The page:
1.0.2 • Public • Published


Calculates how long a string should stay visible using the characteristics of that string, corresponding millisecond values, and other data


If node is already installed on your system (installing for development)

npm install --save string-time

If you don't have node installed

Just download the zip from github or fork and clone the repo

For development with node

See Contributing


In the Browser

var settings = {
		_baseDelay: 	150,  // based on 400 wpm (1/(400/60)*1000)
		slowStartDelay: 3,
		sentenceDelay: 	2,
		otherPuncDelay: 5,
		numericDelay: 	3.2,
		shortWordDelay: 1.3,
		longWordDelay: 	1.5,

var stm 	= new StringTime( settings ),
	delay1 	= stm.calcDelay( 'gone.', false ),  	// 300
	delay1 	= stm.calcDelay( 'gone.' ),  		// 300
	delay2 	= stm.calcDelay( 'gone.' );  		// 200 (see description below for explanation)

With Node

var STm 	 = require('dist/String-Time'),
	settings = {
		_baseDelay: 	150,  // based on 400 wpm
		slowStartDelay: 3,
		sentenceDelay: 	2,
		otherPuncDelay: 5,
		numericDelay: 	3.2,
		shortWordDelay: 1.3,
		longWordDelay: 	1.5,

var stm 	= new STm( settings ),
	delay1 	= stm.calcDelay( 'gone.', false ),  	// 600
	delay1 	= stm.calcDelay( 'gone.' ),  		// 600
	delay2 	= stm.calcDelay( 'gone.' );  		// 400 (see description below for explanation)


Meant to be used with Readerly's other modules, this object is tricky, and very tangled up with the code that creates and uses it. The creator of a StringTime instance (stm) passes in a reference to an object which can contain these used properties:

Base delay to start with:

  • _baseDelay (>=0, usually based on desired words per minute)

Delay modifiers/multipliers to change the base delay:

  • slowStartDelay (>0)
  • sentenceDelay (>0)
  • otherPuncDelay (>0)
  • shortWordDelay (>0)
  • longWordDelay (>0)
  • numericDelay (>0)

When stm.calcDelay(str, bool) is called, it tests the properties of the string str. It then uses the base delay multiplied by whichever modifiers are relevant to return how many milliseconds a string should be displayed in the RSVP app.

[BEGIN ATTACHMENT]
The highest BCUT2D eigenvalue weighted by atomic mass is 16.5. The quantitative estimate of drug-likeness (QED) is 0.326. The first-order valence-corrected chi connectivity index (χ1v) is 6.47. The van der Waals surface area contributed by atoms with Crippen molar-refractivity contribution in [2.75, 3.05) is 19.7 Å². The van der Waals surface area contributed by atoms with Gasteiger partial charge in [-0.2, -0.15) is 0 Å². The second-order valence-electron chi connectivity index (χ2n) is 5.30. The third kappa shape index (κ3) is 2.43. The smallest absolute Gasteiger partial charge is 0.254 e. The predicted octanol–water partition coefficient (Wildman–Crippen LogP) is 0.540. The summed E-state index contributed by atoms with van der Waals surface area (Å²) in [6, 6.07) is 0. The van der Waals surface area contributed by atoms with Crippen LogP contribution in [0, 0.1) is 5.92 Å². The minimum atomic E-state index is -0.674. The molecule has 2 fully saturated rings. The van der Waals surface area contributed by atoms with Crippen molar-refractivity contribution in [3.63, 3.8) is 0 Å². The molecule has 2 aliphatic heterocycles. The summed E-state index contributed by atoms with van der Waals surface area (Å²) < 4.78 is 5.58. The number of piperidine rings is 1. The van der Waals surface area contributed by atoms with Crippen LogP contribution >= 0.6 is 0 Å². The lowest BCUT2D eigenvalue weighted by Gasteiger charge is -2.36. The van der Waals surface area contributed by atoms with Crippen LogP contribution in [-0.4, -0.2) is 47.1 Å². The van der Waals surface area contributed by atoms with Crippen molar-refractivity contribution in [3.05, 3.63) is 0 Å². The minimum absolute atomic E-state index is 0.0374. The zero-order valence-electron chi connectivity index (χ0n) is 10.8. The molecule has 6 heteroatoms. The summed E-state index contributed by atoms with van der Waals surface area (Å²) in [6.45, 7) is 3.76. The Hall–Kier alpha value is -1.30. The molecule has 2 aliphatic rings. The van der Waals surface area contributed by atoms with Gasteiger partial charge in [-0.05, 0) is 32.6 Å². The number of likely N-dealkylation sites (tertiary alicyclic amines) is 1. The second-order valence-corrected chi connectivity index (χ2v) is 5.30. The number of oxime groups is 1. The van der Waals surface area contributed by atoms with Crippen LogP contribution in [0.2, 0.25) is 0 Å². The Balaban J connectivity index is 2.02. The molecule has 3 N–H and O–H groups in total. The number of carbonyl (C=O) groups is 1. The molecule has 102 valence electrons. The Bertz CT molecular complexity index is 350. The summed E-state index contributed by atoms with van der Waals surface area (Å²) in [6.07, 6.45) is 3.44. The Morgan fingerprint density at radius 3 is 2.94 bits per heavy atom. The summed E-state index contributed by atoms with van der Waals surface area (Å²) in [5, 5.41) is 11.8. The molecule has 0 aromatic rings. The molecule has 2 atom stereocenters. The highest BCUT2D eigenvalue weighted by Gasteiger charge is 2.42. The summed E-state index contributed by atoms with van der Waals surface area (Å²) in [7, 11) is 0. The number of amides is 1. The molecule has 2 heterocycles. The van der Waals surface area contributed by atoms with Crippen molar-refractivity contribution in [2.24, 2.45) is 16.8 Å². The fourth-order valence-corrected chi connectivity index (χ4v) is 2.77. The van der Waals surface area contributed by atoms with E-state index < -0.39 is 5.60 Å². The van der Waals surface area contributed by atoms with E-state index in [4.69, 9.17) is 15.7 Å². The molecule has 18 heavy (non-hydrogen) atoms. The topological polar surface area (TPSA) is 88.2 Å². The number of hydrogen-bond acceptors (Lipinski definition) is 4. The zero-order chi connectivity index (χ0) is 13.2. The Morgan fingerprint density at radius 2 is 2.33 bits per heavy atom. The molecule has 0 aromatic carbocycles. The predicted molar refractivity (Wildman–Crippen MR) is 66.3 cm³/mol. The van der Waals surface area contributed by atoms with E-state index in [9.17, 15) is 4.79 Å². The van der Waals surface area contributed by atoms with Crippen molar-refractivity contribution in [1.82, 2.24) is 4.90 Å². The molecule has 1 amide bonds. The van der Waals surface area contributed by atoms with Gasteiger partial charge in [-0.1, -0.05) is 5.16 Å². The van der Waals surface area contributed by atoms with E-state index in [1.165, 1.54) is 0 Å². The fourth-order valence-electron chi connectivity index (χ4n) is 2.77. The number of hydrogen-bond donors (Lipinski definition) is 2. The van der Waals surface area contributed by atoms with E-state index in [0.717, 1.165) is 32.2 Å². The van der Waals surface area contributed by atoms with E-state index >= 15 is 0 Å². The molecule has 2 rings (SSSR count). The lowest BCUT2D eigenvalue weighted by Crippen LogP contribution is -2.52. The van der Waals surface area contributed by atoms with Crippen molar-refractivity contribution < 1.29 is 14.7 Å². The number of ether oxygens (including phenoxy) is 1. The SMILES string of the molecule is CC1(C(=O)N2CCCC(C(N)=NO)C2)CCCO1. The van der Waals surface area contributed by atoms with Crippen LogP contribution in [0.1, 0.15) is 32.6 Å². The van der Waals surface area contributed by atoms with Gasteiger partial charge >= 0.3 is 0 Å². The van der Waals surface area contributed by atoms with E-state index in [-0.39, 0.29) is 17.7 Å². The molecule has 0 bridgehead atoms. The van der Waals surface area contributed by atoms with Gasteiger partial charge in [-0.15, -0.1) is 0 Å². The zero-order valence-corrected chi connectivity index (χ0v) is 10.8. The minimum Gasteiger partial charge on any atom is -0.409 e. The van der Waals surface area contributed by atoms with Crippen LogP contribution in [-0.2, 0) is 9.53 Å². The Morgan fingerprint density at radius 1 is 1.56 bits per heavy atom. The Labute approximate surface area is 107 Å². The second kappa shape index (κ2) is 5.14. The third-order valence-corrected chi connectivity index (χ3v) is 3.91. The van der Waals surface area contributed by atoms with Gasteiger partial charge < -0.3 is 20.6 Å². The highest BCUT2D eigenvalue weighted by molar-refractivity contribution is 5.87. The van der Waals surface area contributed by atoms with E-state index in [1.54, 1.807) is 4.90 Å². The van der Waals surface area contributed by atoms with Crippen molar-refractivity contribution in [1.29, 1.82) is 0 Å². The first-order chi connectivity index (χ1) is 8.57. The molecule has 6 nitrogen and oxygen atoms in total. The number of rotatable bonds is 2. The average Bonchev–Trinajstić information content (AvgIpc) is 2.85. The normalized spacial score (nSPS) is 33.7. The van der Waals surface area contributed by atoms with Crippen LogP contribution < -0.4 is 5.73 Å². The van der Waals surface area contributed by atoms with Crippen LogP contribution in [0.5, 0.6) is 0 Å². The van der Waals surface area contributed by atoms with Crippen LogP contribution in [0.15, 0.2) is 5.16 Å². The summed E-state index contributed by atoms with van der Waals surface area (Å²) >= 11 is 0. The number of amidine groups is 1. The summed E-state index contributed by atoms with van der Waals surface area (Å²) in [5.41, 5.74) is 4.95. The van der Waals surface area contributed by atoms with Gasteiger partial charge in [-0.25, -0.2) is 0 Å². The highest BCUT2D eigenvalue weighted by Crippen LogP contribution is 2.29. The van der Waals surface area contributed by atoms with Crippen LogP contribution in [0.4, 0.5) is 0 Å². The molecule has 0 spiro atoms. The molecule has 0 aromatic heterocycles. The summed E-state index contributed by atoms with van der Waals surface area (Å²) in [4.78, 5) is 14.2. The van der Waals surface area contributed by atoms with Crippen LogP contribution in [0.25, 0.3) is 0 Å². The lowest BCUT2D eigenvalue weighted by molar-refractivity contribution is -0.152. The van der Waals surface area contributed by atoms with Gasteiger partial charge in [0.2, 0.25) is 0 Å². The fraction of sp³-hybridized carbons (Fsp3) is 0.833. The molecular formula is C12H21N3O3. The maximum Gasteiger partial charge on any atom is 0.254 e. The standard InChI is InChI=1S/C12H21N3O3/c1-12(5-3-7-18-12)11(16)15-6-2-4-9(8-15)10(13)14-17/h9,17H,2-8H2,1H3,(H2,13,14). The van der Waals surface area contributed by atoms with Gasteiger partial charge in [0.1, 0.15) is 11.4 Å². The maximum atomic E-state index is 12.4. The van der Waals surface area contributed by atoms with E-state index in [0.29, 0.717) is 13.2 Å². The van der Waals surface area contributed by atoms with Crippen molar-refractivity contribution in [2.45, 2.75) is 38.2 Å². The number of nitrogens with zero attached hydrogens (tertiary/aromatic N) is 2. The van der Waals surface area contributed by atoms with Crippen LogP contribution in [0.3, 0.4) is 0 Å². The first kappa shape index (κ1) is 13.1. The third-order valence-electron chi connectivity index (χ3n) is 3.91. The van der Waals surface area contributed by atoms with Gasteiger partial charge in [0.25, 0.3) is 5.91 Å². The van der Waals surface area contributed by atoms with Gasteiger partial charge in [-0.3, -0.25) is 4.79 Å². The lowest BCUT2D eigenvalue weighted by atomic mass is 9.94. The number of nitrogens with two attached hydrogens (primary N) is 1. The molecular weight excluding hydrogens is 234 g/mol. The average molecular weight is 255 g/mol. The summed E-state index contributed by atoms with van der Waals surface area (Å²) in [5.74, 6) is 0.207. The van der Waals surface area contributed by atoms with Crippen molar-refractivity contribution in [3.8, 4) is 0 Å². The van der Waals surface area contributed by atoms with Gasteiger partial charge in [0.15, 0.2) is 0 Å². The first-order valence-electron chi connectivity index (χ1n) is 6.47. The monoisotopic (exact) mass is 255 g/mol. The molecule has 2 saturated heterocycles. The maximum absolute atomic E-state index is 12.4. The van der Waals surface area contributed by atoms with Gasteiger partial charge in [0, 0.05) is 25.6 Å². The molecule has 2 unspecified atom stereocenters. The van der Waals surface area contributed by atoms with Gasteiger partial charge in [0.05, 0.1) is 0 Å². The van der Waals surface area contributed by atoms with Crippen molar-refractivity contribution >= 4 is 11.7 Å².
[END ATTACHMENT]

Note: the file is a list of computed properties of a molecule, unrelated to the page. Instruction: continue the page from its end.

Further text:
StringTime depends on settings's properties repeatedly, so it shouldn't be destroyed.

There are two other important features.

  1. The slowStartDelay property lets stm start the RSVP reader slowly, then lets it gain speed. You can reset to your currently stored slow starting/warmup speed using stm.resetSlowStart().
  2. Passing a value of true as the optional second argument to stm.calcDelay() freezes the progress of that speeding up. In future, it may use that boolean to reset the slow starting speed.

The functionality to add more delay modifiers after the fact hasn't been created yet.




Issues reports welcome at https://github.com/knod/string-time/issues.


Pull requests welcome, but please test your code befor making a pull request.

Install the project for development with node

Fork the repo and clone it to your machine Open the string-time folder in your terminal (or navigate to it in the terminal using cd) and do

npm install

That should install jasmine for testing.


npm test

You can then run npm test whenever you want in order to make sure that the code passes all existing tests. If more tests are needed to support new functionality, please write them. Check out the jasmine API for more details on what you can do. If you're not sure how to write those tests, feel free to file an issues


  • Base an internal baseDelay on external .wpm, converting on the fly? Needs recalculating every time.
  • Build list of multipliers and testing functions then make that list modifiable

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npm i @knod/string-time

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